The contrast between intimate encounters and public celebrations was well caught in Fraser Grant’s production of Eugene Onegin for Opera South East.
Eschewing large scale sets or naturalistic lighting he focussed on the key relationships at the heart of the narrative. This puts a much higher level of responsibility on the soloists who were vocally up to the challenge even if the nuances of their relationships did not always flower. Kristy Swift’s Tatiana was at her best in the earlier acts, the letter scene being particularly impressive in its emotional outpouring and gauche naivety. She showed more maturity in act two but the final scene proved problematic. Seven years have passed and she is now married into the aristocracy, but when she meets Onegin again she goes to pieces rather than drawing on the strength she has acquired over the intervening years.
Rene Bloice-Sanders was a fine Onegin, a remote aristocrat in the early scenes and gentler than is sometimes the case with the gushing Tatiana. The death of Lenski is the point of no return and in the final scene his constant physical assault on Tatiana was uncomfortable to watch.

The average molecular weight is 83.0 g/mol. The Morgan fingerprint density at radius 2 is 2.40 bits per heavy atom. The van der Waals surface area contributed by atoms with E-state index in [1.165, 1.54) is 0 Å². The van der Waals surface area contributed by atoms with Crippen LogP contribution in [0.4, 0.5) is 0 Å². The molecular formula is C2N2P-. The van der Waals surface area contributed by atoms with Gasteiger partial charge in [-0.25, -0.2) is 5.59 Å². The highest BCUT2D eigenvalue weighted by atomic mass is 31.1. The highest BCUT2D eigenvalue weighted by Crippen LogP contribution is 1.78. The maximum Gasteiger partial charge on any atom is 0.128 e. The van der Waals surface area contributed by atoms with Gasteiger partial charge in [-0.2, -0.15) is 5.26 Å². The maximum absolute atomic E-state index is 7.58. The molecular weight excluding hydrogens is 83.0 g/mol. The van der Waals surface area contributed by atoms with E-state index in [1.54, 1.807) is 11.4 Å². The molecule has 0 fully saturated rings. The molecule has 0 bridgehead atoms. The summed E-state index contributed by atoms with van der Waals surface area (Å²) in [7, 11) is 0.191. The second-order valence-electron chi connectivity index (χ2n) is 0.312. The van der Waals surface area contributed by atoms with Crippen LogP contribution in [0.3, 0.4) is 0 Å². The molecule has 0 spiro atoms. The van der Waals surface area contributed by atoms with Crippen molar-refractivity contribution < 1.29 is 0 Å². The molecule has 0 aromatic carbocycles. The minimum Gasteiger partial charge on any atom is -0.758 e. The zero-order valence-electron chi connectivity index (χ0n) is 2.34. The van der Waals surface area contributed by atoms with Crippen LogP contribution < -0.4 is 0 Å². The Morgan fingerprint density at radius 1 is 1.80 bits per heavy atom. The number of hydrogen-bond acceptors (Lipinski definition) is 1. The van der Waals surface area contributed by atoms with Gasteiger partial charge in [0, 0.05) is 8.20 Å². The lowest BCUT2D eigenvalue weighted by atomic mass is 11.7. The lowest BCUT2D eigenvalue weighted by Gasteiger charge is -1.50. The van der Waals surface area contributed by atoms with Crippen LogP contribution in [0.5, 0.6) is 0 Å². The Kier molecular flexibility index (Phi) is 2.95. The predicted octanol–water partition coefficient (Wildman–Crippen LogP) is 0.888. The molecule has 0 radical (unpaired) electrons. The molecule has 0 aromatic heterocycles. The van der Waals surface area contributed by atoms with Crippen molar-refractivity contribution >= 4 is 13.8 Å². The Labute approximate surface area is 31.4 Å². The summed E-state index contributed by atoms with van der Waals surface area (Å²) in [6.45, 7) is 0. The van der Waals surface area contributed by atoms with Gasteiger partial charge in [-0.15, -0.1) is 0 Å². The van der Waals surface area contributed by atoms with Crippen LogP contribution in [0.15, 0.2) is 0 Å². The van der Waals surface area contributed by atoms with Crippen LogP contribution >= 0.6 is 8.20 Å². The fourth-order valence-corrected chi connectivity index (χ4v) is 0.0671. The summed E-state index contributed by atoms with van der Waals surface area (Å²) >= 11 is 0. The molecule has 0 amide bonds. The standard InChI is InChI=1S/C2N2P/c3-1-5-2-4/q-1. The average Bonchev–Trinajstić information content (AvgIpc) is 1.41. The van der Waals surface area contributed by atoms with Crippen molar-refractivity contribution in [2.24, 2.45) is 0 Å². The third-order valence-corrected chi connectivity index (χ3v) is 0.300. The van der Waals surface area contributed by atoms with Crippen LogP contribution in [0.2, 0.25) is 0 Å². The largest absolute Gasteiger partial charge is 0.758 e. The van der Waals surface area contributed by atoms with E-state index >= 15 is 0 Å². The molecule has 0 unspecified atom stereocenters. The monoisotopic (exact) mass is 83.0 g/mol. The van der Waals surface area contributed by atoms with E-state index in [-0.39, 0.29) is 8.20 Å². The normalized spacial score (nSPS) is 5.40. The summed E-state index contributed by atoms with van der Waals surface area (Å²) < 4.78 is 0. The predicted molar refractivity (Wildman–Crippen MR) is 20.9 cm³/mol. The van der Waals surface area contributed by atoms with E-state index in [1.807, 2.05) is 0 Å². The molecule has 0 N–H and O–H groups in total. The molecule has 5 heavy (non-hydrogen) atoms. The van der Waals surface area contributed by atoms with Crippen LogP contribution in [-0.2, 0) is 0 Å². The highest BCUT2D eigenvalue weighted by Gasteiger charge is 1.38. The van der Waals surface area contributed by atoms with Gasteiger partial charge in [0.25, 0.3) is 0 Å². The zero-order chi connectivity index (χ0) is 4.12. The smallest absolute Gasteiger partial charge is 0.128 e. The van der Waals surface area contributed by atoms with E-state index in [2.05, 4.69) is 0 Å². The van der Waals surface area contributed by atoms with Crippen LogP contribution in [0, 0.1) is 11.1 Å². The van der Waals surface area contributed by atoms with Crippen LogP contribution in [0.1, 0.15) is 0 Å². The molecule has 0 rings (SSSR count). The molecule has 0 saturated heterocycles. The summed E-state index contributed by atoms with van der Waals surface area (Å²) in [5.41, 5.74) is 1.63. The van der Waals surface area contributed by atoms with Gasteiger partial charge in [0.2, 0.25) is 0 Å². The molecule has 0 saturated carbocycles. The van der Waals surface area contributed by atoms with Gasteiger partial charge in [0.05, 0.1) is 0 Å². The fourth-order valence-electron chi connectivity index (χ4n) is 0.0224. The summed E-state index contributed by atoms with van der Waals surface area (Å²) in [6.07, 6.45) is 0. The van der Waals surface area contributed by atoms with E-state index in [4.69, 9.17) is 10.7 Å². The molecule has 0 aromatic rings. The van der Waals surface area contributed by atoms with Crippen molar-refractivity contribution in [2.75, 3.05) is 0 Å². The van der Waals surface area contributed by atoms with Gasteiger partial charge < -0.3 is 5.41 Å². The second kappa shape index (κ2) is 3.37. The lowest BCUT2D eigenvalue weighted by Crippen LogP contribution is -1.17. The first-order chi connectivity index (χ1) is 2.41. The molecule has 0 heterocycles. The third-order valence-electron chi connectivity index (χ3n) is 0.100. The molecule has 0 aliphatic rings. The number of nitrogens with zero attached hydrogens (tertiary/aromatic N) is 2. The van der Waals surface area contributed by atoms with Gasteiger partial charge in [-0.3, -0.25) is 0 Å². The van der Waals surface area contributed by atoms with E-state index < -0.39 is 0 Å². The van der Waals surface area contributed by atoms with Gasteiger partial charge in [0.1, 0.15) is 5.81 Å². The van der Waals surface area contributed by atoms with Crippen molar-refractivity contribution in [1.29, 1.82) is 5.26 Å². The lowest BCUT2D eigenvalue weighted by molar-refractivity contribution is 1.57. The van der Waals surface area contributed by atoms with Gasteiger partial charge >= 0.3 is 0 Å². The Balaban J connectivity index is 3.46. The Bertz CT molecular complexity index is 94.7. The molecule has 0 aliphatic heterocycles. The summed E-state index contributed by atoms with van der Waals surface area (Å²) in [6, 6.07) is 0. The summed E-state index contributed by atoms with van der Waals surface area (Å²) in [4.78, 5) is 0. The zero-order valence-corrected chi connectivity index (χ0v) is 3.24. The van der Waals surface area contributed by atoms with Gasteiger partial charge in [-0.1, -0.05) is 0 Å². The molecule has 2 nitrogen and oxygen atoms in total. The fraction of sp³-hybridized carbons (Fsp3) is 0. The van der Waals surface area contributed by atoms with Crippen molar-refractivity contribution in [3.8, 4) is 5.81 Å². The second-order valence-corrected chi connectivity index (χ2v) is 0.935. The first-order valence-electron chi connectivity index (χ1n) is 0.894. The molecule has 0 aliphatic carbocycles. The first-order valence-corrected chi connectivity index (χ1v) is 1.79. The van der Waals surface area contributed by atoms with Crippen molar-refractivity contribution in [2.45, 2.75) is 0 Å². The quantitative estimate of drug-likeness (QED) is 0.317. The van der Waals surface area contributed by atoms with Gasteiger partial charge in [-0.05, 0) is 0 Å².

Though Jonathan Cooke sang Lenski with authority he does not have an obvious Lenski voice and at times the sound was tight and forced. This was dramatically interesting but not the smooth legato the music seems to call for.
Smaller parts were cast very much from strength with Felicity Buckland a splendidly vibrant Olga, Karen McInally a beautifully characterised nurse and Jack Naismith a cleanly articulated Zaretski. The company was also lucky to have David Woloszko as a magnificent Gremin.
Opera South East does have a problem with its chorus – not with the sound so much as with the balance. Having so few men made all of the choral scenes one sided. This was not so much of a problem with the peasants in the opening act but meant that the dancing for Tatiana’s party never really happened and the final ball was changed into a solo ballerina.
The orchestra under Kenneth Roberts were on good form, with some strong solo work. It was particularly interesting to note the occasional harp and similar added effects from Nigel Howard. By Brian Hick.